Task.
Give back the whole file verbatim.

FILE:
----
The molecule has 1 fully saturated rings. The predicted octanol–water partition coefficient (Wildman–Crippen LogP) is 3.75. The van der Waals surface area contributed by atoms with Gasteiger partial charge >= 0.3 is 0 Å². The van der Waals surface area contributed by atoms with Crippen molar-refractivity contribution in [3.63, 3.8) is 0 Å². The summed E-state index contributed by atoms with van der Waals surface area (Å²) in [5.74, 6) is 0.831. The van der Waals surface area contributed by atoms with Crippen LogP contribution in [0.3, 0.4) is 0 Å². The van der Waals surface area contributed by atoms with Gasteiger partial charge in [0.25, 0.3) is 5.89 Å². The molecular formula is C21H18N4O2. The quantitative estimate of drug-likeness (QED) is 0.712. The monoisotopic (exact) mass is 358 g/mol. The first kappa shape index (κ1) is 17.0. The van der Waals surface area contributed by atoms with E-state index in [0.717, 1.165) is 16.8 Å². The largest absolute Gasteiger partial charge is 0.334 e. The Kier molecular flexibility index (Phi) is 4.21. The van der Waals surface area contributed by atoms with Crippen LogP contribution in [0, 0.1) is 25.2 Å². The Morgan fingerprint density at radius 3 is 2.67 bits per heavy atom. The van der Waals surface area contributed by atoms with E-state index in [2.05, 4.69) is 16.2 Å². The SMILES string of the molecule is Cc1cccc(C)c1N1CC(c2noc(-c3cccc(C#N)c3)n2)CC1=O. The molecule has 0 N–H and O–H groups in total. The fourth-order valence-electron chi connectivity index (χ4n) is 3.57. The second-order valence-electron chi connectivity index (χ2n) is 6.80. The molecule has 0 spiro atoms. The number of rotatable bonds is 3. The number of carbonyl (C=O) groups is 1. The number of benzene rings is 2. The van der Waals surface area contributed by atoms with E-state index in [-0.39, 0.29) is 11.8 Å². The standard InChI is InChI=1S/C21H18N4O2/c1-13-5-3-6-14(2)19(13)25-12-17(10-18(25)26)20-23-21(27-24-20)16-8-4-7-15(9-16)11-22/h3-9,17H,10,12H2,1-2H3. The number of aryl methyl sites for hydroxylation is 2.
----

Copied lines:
The molecule has 1 fully saturated rings. The predicted octanol–water partition coefficient (Wildman–Crippen LogP) is 3.75. The van der Waals surface area contributed by atoms with Gasteiger partial charge >= 0.3 is 0 Å². The van der Waals surface area contributed by atoms with Crippen molar-refractivity contribution in [3.63, 3.8) is 0 Å². The summed E-state index contributed by atoms with van der Waals surface area (Å²) in [5.74, 6) is 0.831. The van der Waals surface area contributed by atoms with Crippen LogP contribution in [0.3, 0.4) is 0 Å². The van der Waals surface area contributed by atoms with Gasteiger partial charge in [0.25, 0.3) is 5.89 Å². The molecular formula is C21H18N4O2. The quantitative estimate of drug-likeness (QED) is 0.712. The monoisotopic (exact) mass is 358 g/mol. The first kappa shape index (κ1) is 17.0. The van der Waals surface area contributed by atoms with E-state index in [0.717, 1.165) is 16.8 Å². The largest absolute Gasteiger partial charge is 0.334 e. The Kier molecular flexibility index (Phi) is 4.21. The van der Waals surface area contributed by atoms with Crippen LogP contribution in [0, 0.1) is 25.2 Å². The Morgan fingerprint density at radius 3 is 2.67 bits per heavy atom. The van der Waals surface area contributed by atoms with E-state index in [2.05, 4.69) is 16.2 Å². The SMILES string of the molecule is Cc1cccc(C)c1N1CC(c2noc(-c3cccc(C#N)c3)n2)CC1=O. The molecule has 0 N–H and O–H groups in total. The fourth-order valence-electron chi connectivity index (χ4n) is 3.57. The second-order valence-electron chi connectivity index (χ2n) is 6.80. The molecule has 0 spiro atoms. The number of rotatable bonds is 3. The number of carbonyl (C=O) groups is 1. The number of benzene rings is 2. The van der Waals surface area contributed by atoms with E-state index in [-0.39, 0.29) is 11.8 Å². The standard InChI is InChI=1S/C21H18N4O2/c1-13-5-3-6-14(2)19(13)25-12-17(10-18(25)26)20-23-21(27-24-20)16-8-4-7-15(9-16)11-22/h3-9,17H,10,12H2,1-2H3. The number of aryl methyl sites for hydroxylation is 2.